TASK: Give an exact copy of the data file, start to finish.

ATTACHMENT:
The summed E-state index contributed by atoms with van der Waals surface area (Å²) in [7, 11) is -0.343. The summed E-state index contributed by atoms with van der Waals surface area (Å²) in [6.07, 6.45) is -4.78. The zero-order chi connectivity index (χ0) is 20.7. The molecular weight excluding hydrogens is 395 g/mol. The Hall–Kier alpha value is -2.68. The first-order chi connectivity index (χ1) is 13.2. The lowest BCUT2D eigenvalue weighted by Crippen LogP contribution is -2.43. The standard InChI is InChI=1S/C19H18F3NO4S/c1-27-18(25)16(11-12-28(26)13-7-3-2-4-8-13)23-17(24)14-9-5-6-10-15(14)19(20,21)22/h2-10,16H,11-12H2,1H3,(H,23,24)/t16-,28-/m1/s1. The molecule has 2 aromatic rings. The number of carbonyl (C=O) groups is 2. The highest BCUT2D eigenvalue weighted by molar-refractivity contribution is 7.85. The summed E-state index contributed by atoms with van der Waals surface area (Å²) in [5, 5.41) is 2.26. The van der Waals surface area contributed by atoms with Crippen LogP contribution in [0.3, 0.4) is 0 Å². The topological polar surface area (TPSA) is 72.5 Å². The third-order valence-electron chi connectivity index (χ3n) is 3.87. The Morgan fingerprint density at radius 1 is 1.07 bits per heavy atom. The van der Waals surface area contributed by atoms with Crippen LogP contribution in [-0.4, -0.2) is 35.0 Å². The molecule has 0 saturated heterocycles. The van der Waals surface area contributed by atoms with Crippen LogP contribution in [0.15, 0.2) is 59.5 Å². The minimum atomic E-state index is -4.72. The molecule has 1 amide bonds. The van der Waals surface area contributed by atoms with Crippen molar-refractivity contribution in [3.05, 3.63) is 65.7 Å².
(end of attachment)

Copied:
The summed E-state index contributed by atoms with van der Waals surface area (Å²) in [7, 11) is -0.343. The summed E-state index contributed by atoms with van der Waals surface area (Å²) in [6.07, 6.45) is -4.78. The zero-order chi connectivity index (χ0) is 20.7. The molecular weight excluding hydrogens is 395 g/mol. The Hall–Kier alpha value is -2.68. The first-order chi connectivity index (χ1) is 13.2. The lowest BCUT2D eigenvalue weighted by Crippen LogP contribution is -2.43. The standard InChI is InChI=1S/C19H18F3NO4S/c1-27-18(25)16(11-12-28(26)13-7-3-2-4-8-13)23-17(24)14-9-5-6-10-15(14)19(20,21)22/h2-10,16H,11-12H2,1H3,(H,23,24)/t16-,28-/m1/s1. The molecule has 2 aromatic rings. The number of carbonyl (C=O) groups is 2. The highest BCUT2D eigenvalue weighted by molar-refractivity contribution is 7.85. The summed E-state index contributed by atoms with van der Waals surface area (Å²) in [5, 5.41) is 2.26. The van der Waals surface area contributed by atoms with Crippen LogP contribution in [0.3, 0.4) is 0 Å². The topological polar surface area (TPSA) is 72.5 Å². The third-order valence-electron chi connectivity index (χ3n) is 3.87. The Morgan fingerprint density at radius 1 is 1.07 bits per heavy atom. The van der Waals surface area contributed by atoms with Crippen LogP contribution in [-0.4, -0.2) is 35.0 Å². The molecule has 0 saturated heterocycles. The van der Waals surface area contributed by atoms with Crippen LogP contribution in [0.15, 0.2) is 59.5 Å². The minimum atomic E-state index is -4.72. The molecule has 1 amide bonds. The van der Waals surface area contributed by atoms with Crippen molar-refractivity contribution in [3.05, 3.63) is 65.7 Å².